The Alberta government is cutting the pay of the highest-earning executives at 23 agencies, boards and commissions.
Finance Minister Joe Ceci says the province is also eliminating bonus payments and market modifiers as well as capping severance pay to one year, for an estimated savings of $16 million a year.
Perks such as signing bonuses, golf club memberships and housing allowances are also being dropped.
A new salary band will be in place to keep pay in line in years to come.
Ceci said the government is acting in an area where the previous Progressive Conservative government failed.
“They failed to act when bonuses, perks and benefits got way out of line,” Ceci said Friday. “Those days of standing by are over.
“Our government is committed to ensuring that the compensation of public servants working in agencies are held to the same standard as the civil service.”
Ceci said he is not focused on whether the reduced salaries will affect Alberta’s ability to draw top talent to the executive suite.
“The benchmarks show that they’re being fairly compensated,” he said.
Ceci promised to rein in salaries after public disclosures last year revealed high payouts, including almost $900,000 a year to Guy Kerr, the head of the Workers’ Compensation Board.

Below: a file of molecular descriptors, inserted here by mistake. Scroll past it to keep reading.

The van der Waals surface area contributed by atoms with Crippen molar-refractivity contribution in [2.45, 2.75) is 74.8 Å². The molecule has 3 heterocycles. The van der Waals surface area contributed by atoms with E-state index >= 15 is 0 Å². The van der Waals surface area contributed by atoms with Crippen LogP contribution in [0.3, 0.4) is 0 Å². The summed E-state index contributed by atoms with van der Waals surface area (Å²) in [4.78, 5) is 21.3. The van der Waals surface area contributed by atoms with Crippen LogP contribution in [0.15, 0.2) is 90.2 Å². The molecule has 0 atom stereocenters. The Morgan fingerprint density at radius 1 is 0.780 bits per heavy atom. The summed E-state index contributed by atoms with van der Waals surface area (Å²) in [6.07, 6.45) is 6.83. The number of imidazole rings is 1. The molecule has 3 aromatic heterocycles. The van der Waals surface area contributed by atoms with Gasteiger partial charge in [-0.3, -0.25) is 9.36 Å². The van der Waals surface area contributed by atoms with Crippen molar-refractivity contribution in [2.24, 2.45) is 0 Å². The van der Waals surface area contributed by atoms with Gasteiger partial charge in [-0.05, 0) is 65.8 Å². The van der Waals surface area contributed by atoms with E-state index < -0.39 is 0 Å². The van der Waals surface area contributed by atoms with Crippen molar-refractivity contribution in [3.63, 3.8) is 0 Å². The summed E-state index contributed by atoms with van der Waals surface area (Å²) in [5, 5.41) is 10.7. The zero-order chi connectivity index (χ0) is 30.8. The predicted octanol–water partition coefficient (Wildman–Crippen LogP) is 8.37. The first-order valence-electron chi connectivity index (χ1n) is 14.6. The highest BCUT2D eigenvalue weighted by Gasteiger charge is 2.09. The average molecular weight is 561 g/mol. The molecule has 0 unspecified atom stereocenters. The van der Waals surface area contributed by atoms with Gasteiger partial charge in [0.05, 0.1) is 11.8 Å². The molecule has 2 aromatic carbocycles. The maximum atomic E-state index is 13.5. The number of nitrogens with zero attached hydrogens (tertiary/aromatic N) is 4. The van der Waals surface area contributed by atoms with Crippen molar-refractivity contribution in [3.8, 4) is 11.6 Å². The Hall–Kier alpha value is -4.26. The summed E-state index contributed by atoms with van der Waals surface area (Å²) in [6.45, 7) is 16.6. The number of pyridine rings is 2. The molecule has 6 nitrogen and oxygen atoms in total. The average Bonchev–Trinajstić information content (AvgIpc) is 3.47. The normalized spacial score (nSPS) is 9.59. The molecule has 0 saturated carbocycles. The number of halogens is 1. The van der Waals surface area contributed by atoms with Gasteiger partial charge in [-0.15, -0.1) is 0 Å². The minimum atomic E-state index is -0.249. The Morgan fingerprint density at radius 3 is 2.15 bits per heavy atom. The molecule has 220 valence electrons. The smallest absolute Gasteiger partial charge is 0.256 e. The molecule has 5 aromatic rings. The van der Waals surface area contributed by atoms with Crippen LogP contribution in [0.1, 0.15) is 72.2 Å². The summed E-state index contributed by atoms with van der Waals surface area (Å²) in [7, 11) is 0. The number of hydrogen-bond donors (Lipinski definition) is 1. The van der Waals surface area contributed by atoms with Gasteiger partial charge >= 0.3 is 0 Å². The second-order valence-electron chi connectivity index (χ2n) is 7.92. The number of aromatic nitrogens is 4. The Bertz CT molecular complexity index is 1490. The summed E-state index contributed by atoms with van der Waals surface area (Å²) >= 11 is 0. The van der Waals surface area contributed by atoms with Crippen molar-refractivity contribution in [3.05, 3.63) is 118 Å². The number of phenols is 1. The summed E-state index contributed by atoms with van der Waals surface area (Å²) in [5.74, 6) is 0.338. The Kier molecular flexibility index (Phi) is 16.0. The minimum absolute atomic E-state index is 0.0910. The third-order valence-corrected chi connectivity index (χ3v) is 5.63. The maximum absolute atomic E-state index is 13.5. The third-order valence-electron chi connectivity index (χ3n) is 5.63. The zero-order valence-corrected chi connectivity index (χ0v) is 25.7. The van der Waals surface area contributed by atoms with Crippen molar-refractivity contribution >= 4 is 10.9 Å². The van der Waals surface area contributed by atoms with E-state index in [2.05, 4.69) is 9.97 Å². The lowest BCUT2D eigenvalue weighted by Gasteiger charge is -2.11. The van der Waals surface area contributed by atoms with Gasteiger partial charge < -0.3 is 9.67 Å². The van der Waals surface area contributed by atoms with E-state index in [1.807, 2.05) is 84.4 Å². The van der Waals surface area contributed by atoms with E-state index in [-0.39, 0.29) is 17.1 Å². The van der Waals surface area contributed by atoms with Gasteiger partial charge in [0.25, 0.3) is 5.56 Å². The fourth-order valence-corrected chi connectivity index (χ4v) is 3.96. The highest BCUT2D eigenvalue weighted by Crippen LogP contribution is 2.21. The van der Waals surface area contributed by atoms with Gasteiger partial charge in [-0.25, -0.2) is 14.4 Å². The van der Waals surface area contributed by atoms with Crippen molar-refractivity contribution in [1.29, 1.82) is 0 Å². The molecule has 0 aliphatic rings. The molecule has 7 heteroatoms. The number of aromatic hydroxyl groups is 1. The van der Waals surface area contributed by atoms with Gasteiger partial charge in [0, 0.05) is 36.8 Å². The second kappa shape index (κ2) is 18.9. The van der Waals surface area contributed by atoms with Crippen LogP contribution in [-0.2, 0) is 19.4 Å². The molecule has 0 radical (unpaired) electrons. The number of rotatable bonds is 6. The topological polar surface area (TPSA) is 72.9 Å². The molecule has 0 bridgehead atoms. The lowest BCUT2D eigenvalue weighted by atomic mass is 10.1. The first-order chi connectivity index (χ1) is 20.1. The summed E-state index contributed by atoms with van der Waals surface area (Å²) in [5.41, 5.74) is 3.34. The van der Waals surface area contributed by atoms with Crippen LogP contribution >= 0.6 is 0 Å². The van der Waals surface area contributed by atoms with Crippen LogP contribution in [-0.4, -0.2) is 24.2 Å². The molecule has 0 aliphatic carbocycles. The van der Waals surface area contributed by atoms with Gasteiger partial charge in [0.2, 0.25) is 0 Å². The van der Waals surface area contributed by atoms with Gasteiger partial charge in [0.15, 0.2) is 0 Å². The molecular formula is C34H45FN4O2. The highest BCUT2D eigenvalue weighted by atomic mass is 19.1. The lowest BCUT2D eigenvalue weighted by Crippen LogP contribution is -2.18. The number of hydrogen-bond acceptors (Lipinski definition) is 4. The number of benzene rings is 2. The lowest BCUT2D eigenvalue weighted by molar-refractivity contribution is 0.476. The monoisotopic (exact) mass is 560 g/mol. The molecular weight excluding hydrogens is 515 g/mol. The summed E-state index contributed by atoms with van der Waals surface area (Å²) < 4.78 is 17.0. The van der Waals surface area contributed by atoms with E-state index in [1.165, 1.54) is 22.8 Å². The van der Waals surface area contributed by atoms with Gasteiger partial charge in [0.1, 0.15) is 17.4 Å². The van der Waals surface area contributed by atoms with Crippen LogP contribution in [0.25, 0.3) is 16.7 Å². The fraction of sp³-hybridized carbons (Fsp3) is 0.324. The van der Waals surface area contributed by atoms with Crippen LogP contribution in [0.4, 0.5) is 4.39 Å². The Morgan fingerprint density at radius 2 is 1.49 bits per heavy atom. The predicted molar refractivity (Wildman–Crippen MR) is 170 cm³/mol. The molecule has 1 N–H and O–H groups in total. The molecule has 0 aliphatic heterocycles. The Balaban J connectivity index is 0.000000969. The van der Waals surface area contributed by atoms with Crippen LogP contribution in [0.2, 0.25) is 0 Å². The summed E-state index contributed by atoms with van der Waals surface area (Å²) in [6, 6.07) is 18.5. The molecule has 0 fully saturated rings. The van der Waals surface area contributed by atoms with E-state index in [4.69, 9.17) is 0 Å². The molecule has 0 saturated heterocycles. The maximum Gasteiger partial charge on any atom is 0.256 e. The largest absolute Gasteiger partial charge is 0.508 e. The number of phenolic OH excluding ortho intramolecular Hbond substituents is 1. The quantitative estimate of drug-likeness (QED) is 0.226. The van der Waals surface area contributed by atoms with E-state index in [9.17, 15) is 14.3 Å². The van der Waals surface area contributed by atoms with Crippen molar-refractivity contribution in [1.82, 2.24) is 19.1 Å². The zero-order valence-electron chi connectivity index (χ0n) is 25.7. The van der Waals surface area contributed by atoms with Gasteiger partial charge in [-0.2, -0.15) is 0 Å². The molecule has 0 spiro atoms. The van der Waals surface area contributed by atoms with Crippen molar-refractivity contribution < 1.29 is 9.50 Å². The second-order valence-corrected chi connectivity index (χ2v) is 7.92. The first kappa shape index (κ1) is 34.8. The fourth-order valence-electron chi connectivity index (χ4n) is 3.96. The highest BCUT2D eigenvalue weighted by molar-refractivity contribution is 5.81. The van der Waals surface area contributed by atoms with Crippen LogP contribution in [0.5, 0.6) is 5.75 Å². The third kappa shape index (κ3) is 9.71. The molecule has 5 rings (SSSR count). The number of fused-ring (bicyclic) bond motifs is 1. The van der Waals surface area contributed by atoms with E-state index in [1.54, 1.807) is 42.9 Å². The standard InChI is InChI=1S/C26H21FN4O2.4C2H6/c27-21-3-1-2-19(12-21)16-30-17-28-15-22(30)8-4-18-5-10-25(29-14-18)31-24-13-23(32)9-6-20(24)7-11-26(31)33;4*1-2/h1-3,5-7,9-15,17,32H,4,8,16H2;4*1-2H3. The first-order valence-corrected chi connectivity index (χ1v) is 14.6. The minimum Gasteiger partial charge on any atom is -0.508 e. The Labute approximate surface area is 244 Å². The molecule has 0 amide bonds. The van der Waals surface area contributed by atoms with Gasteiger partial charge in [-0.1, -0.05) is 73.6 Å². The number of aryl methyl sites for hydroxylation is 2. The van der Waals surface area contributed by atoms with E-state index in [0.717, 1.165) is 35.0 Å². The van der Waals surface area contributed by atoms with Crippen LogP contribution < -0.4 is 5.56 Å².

The new base salaries range from $154,000 to just under $397,000 and will be phased in over the next two years.
The new rules affect 270 executives and management employees in the 23 agencies and begin on March 16. About half will see their pay reduced.
The changes will apply to new hires and when current contracts come up for renewal.
For those with contracts not coming up for renewal within two years, such as Kerr, it will automatically kick in on March 16, 2019.
Kerr will then make $396,720.
Kerr could not be immediately reached for comment, but Ben Dille, a spokesman for the WCB said, “I know he (Kerr) is incredibly committed to the organization, and that’s the most important thing for him, and that won’t change as a result of this.”
Friday’s announcement is part of a broader three-part review and restructuring of 301 agencies boards and commissions that began in 2015.
The first phase examined more than 130 agencies directly reporting to the province. As a result of that review, 26 agencies were consolidated or dissolved last year, saving an estimated $33 million over three years.
The second phase is now looking at boards that have representation from the government
Salaries in post-secondary institutions are expected to start in the fall, and those also have big numbers.
Financial statements from last year indicated that University of Calgary president Elizabeth Cannon received $895,000 in the fiscal year ending March 2015, while former University of Alberta president Indira Samarasekera received $980,000.
Ceci wouldn’t say if he expects significant savings from the upcoming reviews.
“I don’t want to presuppose what we’re going to see in the future,” he said.
A salary freeze has been in place for almost a year for all management and non-union employees on agencies, boards and commissions.